Yes, let’s keep calling balls and strikes


Yes, let’s keep calling balls and strikes

Video Embed

Emotions are high among Republicans and their supporters. Some portion of the party is fanatically dedicated to Donald Trump — whether out of the misguided belief Trump was robbed or just cult-like devotion to a narcissist who attracts such cult-like devotion. Another huge portion of the party is desperate to nominate almost anyone but Donald Trump, who is seen as a disaster for the party, especially after he instigated a ludicrous but deadly riot at the Capitol after failing to accept his 2020 loss.

The desperation of the anti-Trump crowd is understandable and just. It also could cause error.


It’s very tempting at this point to conclude that Ron DeSantis is the only man who can beat Donald Trump in a primary, and so therefore, every Republican and conservative needs to just get behind DeSantis and bite his tongue. I understand the impulse. It’s easy to assume that Trump benefits from a crowded primary. It’s natural to recall how Chris Christie and John Kasich in 2016 mostly played the role of taking down Trump’s more viable challengers.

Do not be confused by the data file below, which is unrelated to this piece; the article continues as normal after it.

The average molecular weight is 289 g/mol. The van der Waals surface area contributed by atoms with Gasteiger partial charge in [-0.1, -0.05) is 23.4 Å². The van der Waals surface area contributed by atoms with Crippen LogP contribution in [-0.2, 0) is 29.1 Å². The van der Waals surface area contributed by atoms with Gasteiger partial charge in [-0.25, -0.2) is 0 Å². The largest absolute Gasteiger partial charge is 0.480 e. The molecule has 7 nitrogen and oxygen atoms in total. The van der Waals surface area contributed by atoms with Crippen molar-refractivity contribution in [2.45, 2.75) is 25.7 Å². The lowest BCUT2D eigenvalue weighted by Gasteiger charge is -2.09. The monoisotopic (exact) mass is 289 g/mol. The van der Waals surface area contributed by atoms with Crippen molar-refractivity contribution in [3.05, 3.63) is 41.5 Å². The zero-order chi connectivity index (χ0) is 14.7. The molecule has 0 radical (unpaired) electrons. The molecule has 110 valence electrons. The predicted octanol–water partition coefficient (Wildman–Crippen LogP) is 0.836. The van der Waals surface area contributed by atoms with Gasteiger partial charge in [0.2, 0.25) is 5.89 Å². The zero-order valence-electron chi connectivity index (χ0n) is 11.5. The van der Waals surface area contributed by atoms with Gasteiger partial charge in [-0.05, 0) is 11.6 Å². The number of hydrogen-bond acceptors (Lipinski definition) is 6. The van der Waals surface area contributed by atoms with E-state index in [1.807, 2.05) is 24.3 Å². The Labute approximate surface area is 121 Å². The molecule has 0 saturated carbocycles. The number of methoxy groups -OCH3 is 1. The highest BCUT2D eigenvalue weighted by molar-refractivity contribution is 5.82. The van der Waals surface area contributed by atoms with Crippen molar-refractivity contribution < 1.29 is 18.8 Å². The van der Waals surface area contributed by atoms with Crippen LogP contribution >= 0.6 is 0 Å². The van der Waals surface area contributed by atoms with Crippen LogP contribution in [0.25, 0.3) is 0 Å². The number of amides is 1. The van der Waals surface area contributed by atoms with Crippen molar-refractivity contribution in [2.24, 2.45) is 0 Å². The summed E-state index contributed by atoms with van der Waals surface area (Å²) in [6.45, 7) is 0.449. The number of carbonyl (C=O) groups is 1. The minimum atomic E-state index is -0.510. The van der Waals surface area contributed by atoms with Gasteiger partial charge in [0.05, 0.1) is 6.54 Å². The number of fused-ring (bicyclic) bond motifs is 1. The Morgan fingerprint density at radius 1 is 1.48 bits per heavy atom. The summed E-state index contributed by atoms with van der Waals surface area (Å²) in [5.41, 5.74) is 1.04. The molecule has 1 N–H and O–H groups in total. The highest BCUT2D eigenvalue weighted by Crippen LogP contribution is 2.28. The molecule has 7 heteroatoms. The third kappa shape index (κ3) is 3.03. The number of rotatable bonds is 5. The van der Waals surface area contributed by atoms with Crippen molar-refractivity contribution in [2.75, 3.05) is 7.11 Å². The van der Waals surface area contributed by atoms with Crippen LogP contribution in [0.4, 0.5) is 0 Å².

But primaries are for airing debates. They are for training and prepping and testing the potential nominee. It’s certain that Ron DeSantis has unnoticed weaknesses that will be exposed and maybe patched up in a contested primary. It’s arrogant to believe that we already know for a fact that DeSantis is the best man to beat Trump and Biden. It’s also stupid to withhold criticism of bad ideas out of fear of helping Trump, because Trump will bash those bad ideas later — as will Biden.

In politics, there will always be someone asking you not to speak the truth (or worse, to speak an untruth!) because it could hurt some crucial cause.

Some media commentators, for instance, argued that “calling balls and strikes” was an error during Trump’s presidency. Other former Republican operatives used the “balls and strikes crowd” as a term of derision.

This wasn’t new to me. Throughout my 24 years in Washington, I have gotten calls from Republican operatives after I criticized some Republican — from Tommy Thompson to Donald Trump — asking, “How does this help?”

My knee-jerk reaction has always been, “It’s not my job to help you.”


And that’s true, but I could give a fuller answer: A robust debate and pointing out the flaws in a given candidate make the cause of conservatism stronger and smarter. In some cases, maybe it even helps your party or your candidate, Mr. or Mrs. Republican operative.

Even conservatives who hate Trump and believe DeSantis is the best chance for beating Trump should point it out when DeSantis is wrong. A movement or a party that won’t call balls and strikes is one that cannot grow.

© 2023 Washington Examiner

Related articles

Share article

Latest articles